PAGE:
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Dinosaurs Have Next in the Art of San Francisco Painter Michael Kerbow

By on October 1, 2021 0

San Francisco painter Michael Kerbow wants to make art that matters. Indeed, the artist says that it is quite easy to make art to decorate someone’s wall, but it can also explore important issues and communicate critical ideas.

“I am making art on environmental challenges like climate change, plastic pollution and habitat destruction because I am very concerned about how we are transforming the earth,” he told 48hills . Because he believes that we are not only jeopardizing the health of the planet but our very future on it, his paintings aim to distill what he sees happening today and what may await us tomorrow.

“Final Sale”, Michael Kerbow (2011)

Kerbow grew up in the eastern half of the United States and arrived in San Francisco in 1993, when he was hired to be the lead artist for a digital retouching store for advertising agencies and commercial photographers. As a painter, his work is serious, ironic and imaginative, even as it tackles pressing problems. The juxtaposition of images quickly and curiously attracts the viewer’s attention. What are we looking at exactly? They’re dinosaurs… but is it a Walmart? A wise observer will understand this; It’s our future, not our past – and our potential extinction is a troubling issue that deserves serious consideration.

In fact, Kerbow’s “Highwater” painting has gained a lot of attention lately. After posting an image of the painting on his Instagram page, he noticed a surge of interest and engagement. Within days, there has been a huge wave of comments from two groups of people discussing the issue of climate change – those who tout the science and those who say it’s not real. At the time of this writing, the post has over half a million likes and climbs – including one from actor John Leguizamo – and nearly 4,000 comments, which is manner more than the measurements Kerbow says he normally sees. (For perspective, the artist’s posts typically get 100-300 likes and 2-20 comments.) The numbers make it clear that this is a topic on people’s minds – and that paintings by Kerbow spark a heated debate.

“Their Refinement of Decline”, Michael Kerbow (2011)

For the past decade, Kerbow has had an art studio at 1890 Bryant Street, a large industrial building in the Inner Mission. The structure was once a Best Foods mayonnaise factory, but now contains creative studios for more than 100 artists and artisans. A large workspace with high ceilings and lots of natural light allows Kerbow to work on several large-scale paintings at once. He jumps from room to room, depending on what requires his attention on any given day. With an iPod full of music or an audiobook queued up, Kerbow gets down to it, sketching out ideas for new pieces, then working mostly with oil on canvas and sometimes acrylic, telling the stories. stories that he considers necessary and salient.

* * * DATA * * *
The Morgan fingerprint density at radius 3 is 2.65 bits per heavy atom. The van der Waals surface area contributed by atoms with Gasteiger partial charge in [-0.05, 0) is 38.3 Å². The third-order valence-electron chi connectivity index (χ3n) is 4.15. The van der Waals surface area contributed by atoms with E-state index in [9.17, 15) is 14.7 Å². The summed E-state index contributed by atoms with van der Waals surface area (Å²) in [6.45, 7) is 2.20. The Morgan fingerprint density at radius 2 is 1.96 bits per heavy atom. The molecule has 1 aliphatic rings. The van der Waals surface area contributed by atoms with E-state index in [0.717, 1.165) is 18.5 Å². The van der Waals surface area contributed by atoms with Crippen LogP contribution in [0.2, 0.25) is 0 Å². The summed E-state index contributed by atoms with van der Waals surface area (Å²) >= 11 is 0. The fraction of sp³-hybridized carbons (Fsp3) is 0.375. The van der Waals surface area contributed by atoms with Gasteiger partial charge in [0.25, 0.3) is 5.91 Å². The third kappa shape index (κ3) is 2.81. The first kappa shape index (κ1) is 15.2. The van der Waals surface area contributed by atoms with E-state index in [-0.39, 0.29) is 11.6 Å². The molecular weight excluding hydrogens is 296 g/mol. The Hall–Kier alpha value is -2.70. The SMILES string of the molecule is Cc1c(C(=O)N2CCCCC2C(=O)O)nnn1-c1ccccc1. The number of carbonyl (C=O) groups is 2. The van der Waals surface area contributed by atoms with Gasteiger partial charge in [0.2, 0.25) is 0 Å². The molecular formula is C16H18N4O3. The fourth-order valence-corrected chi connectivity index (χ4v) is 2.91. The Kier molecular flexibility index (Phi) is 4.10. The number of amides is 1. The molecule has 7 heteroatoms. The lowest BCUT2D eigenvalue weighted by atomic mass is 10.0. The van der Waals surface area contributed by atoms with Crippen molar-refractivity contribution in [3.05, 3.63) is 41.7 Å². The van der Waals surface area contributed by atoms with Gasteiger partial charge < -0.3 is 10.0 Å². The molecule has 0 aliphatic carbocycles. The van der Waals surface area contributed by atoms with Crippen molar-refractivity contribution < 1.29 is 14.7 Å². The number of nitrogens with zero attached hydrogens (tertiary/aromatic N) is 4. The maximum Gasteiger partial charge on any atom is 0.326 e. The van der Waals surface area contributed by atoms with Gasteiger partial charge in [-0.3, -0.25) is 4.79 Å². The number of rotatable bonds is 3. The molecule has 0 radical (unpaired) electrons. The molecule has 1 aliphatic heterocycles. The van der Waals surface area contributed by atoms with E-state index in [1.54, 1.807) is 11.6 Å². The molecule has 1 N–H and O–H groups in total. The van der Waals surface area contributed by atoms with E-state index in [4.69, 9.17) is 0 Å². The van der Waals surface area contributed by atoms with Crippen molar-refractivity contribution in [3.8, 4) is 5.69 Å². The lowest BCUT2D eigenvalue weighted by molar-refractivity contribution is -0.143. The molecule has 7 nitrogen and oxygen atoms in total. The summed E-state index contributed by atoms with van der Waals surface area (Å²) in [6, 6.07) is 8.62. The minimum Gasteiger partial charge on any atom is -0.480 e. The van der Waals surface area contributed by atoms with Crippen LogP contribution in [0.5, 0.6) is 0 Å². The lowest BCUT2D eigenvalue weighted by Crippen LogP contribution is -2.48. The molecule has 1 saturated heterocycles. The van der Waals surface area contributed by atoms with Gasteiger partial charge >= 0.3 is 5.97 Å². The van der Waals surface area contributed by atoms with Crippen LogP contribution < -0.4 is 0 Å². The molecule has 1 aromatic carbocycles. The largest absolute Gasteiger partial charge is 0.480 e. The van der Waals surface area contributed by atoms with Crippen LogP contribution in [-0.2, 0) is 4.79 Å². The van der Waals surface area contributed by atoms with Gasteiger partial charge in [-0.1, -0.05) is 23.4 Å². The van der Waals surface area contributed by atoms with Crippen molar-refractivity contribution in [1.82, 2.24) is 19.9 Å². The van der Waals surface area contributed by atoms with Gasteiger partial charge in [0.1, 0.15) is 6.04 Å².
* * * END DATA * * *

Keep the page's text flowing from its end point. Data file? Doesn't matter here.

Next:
His fictional landscapes are allegories of industrialized society; sprawling cities to illustrate our growing presence in the natural world, cars and highways indicating our fossil fuel economy. A recurring theme is the thickets of billboards displaying the word “PLUS” which signifies our consumer ethics. “This word is repeated in my work, like a mantra for capitalism; the driving force behind everything we do as a company, ”said Kerbow.

“Impasse”, Michael Kerbow (2014)

While the artist says 2020 has been a terrible year, it hasn’t significantly hampered his creativity. If anything, it probably made him more prolific.

“The lockdown basically forced me to stay in my studio and paint all the time,” Kerbow said. “I am grateful to have had this opportunity during this time as it has kept me sane.” This year he worked on a series of paintings titled “Late Capitalism” which depict the resurrection of dinosaurs, with scenes of giant reptiles invading our world.

The new series is a critique of our economy, of hyperconsumption, and examines the resulting ecological toll on the planet.

“We thoughtlessly released these creatures from the ground in the form of fossil fuels, so the dinosaurs represent the destructive violence of climate change and the specter of extinction,” the painter explained. Regarding counseling in light of the precarious world we live in, Kerbow urges, “Don’t put off chasing what you really want in this life. Your time in this world is short, so spend it wisely.

See the work of Michael Kerbow in the Ruth’s table virtual group exhibition “Climate change: the time bomb” until October 15th. “Requiem”, his solo exhibition of fanciful and dystopian paintings examining the society runs until October 30 at the UMA Gallery, 3630 Telegraph, Oakl. Kerbow is hosting an SF Open Studios event in his studio in 1890 Bryant on Saturday / 2 and Sunday / 3. To see her work, visit her website and Instagram page.